Robert Edmonds is the newly-hired controller for Set-Fast Drywall Company. Set-Fast is a privately-held company owned by the same family for two generations. The company supplies drywall to contractors throughout a four-county area. Jason Casey is the CEO. Robert is the controller and Judy Vincent is the treasurer. There is also a front office staff of four, an operations manager, and a sales force. 

Set-Fast Company sells to contractors on credit. Judy supervises the credit approvals and approves bill payments, collections, and writes checks and makes deposits. Robert has responsibility for the bank reconciliations, accounts receivables, and the accounting records in general, including preparing and issuing the financial reports.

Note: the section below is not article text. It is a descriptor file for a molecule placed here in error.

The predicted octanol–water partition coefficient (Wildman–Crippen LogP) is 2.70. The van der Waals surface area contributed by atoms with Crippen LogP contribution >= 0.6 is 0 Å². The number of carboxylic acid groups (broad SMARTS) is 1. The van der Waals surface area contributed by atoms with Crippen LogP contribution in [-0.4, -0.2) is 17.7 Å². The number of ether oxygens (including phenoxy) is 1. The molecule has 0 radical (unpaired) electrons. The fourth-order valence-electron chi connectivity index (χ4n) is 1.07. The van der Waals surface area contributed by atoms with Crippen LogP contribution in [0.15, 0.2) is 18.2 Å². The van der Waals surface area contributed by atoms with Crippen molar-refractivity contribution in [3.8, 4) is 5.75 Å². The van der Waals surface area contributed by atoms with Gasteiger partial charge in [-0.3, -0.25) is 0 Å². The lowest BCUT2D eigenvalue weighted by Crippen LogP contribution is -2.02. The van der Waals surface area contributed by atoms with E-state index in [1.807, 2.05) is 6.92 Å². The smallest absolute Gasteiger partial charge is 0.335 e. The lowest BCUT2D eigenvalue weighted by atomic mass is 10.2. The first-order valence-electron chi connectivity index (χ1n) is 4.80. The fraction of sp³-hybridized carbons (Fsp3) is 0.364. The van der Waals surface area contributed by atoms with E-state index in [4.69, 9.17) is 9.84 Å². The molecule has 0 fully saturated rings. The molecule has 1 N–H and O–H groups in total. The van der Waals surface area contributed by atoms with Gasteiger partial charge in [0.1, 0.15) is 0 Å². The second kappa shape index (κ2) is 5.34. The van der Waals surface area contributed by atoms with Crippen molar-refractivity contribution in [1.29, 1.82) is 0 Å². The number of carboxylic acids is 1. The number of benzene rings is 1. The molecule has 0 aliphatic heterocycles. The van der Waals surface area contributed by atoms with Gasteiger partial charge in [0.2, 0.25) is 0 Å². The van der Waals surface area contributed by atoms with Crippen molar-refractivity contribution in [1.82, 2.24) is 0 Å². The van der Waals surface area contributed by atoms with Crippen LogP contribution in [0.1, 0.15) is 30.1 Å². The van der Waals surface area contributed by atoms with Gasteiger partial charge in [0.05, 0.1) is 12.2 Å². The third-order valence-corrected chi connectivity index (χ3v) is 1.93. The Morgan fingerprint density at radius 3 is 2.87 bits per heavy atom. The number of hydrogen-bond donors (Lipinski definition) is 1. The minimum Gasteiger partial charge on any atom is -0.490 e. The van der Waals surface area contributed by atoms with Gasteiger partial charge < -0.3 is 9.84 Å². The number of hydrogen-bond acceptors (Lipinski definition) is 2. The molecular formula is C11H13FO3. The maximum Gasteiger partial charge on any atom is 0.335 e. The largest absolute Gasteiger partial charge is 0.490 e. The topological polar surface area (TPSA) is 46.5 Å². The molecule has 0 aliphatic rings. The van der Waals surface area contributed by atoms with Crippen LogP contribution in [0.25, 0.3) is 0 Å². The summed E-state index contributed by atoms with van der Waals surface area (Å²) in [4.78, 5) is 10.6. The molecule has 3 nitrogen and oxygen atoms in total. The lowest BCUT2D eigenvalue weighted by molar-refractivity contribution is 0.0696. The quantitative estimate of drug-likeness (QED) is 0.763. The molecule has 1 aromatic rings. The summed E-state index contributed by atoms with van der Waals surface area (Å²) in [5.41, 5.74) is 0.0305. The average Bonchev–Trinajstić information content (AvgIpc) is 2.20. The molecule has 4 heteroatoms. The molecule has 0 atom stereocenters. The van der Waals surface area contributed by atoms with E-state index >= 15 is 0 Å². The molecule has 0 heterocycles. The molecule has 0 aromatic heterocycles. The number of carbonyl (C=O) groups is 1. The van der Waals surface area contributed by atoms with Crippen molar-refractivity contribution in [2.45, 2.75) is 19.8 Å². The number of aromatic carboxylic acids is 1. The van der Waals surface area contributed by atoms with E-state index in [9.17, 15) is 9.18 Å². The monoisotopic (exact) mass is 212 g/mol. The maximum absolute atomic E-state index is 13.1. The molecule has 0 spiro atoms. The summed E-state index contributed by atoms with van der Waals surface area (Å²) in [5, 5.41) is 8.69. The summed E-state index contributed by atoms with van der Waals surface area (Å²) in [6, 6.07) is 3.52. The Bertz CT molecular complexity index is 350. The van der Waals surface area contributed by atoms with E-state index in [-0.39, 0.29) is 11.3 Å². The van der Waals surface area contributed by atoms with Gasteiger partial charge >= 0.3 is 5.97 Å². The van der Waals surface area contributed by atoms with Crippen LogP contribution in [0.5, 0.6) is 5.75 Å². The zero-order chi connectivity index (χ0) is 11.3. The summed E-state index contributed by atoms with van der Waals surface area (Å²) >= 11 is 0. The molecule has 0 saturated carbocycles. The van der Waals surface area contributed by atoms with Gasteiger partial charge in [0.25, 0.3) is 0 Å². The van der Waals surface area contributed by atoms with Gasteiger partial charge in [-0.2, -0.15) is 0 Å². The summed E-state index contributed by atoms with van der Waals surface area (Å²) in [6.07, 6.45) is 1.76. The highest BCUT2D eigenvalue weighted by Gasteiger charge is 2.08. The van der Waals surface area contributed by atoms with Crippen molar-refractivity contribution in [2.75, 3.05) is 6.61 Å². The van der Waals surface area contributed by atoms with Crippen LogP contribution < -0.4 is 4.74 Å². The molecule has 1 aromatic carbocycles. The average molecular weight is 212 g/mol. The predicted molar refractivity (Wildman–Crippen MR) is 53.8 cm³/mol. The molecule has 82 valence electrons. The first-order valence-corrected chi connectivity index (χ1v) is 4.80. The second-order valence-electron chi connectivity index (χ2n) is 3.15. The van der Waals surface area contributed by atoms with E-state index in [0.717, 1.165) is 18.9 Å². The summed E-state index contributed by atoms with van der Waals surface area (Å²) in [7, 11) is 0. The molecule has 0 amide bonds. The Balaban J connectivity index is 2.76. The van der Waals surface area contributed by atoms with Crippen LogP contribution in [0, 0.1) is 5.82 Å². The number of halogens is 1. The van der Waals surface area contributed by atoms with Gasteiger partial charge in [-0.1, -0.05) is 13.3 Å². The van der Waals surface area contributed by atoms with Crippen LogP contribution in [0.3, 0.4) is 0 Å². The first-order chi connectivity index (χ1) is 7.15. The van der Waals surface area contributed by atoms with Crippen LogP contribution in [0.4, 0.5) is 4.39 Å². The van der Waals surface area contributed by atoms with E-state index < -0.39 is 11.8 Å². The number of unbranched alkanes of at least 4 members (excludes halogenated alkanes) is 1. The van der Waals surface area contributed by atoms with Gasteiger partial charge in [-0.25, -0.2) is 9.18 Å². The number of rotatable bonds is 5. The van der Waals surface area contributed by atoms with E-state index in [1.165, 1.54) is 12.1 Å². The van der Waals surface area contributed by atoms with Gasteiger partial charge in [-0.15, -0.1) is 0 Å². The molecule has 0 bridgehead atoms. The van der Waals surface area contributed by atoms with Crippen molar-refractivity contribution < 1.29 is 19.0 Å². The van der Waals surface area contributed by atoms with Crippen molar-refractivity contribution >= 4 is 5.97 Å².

When Robert reviewed last month’s bank statement, he found it was out of balance by $2,404.35. Soon after this discovery, Jason called Robert to say the Set-Fast bank account was overdrawn by $13,000. Soon Jason showed up in Robert’s office asking for the bank statement. 

Back in his office, Jason reviewed the current month’s combined bank statement and began looking through canceled checks. One check for $5,700 paid to a Phil Rogers caught his attention. Jason knew all the company’s vendors and Phil Rogers wasn’t one of them. 

The endorsement on the back of the Phil Rogers check showed that the check had been deposited into an Illinois bank account. Jason soon discovered several other checks paid to Phil Rogers. This was a red flag. No vendor was ever paid more than once a month.

Jason picked up the phone to ask Robert about Phil Rogers. Robert said they needed to talk to Judy because she pays the vendors.

Jason didn’t want to talk to Judy immediately. He told Robert that they needed to do a complete audit of Judy’s office. He also wanted a hidden video camera set up to record everything that goes on in Judy’s office.